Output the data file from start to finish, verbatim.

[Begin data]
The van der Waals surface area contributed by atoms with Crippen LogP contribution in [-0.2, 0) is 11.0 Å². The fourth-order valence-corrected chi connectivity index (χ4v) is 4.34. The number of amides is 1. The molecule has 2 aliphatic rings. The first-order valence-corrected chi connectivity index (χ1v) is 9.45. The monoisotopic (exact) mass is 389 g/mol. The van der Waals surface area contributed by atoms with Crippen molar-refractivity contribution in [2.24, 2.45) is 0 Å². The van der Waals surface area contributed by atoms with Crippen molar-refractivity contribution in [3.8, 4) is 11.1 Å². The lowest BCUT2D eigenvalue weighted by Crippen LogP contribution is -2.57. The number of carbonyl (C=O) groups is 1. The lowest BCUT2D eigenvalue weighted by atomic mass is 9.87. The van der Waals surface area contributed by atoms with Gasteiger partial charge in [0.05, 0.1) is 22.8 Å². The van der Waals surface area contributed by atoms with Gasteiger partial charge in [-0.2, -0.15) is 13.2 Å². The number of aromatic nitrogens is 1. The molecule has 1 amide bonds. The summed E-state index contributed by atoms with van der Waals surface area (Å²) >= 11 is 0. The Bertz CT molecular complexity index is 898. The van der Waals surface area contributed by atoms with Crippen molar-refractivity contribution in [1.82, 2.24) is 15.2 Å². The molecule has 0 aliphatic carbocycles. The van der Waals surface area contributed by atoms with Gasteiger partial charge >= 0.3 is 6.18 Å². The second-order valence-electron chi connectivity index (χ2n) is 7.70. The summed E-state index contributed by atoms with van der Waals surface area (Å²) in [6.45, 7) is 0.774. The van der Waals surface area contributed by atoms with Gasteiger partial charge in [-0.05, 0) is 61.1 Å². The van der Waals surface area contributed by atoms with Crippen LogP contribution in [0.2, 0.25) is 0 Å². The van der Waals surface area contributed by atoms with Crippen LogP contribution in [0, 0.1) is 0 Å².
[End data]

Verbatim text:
The van der Waals surface area contributed by atoms with Crippen LogP contribution in [-0.2, 0) is 11.0 Å². The fourth-order valence-corrected chi connectivity index (χ4v) is 4.34. The number of amides is 1. The molecule has 2 aliphatic rings. The first-order valence-corrected chi connectivity index (χ1v) is 9.45. The monoisotopic (exact) mass is 389 g/mol. The van der Waals surface area contributed by atoms with Crippen molar-refractivity contribution in [2.24, 2.45) is 0 Å². The van der Waals surface area contributed by atoms with Crippen molar-refractivity contribution in [3.8, 4) is 11.1 Å². The lowest BCUT2D eigenvalue weighted by Crippen LogP contribution is -2.57. The number of carbonyl (C=O) groups is 1. The lowest BCUT2D eigenvalue weighted by atomic mass is 9.87. The van der Waals surface area contributed by atoms with Gasteiger partial charge in [0.05, 0.1) is 22.8 Å². The van der Waals surface area contributed by atoms with Gasteiger partial charge in [-0.2, -0.15) is 13.2 Å². The number of aromatic nitrogens is 1. The molecule has 1 amide bonds. The summed E-state index contributed by atoms with van der Waals surface area (Å²) >= 11 is 0. The Bertz CT molecular complexity index is 898. The van der Waals surface area contributed by atoms with Crippen molar-refractivity contribution in [1.82, 2.24) is 15.2 Å². The molecule has 0 aliphatic carbocycles. The van der Waals surface area contributed by atoms with Gasteiger partial charge >= 0.3 is 6.18 Å². The second-order valence-electron chi connectivity index (χ2n) is 7.70. The summed E-state index contributed by atoms with van der Waals surface area (Å²) in [6.45, 7) is 0.774. The van der Waals surface area contributed by atoms with Gasteiger partial charge in [-0.05, 0) is 61.1 Å². The van der Waals surface area contributed by atoms with Crippen LogP contribution in [0.2, 0.25) is 0 Å². The van der Waals surface area contributed by atoms with Crippen LogP contribution in [0, 0.1) is 0 Å².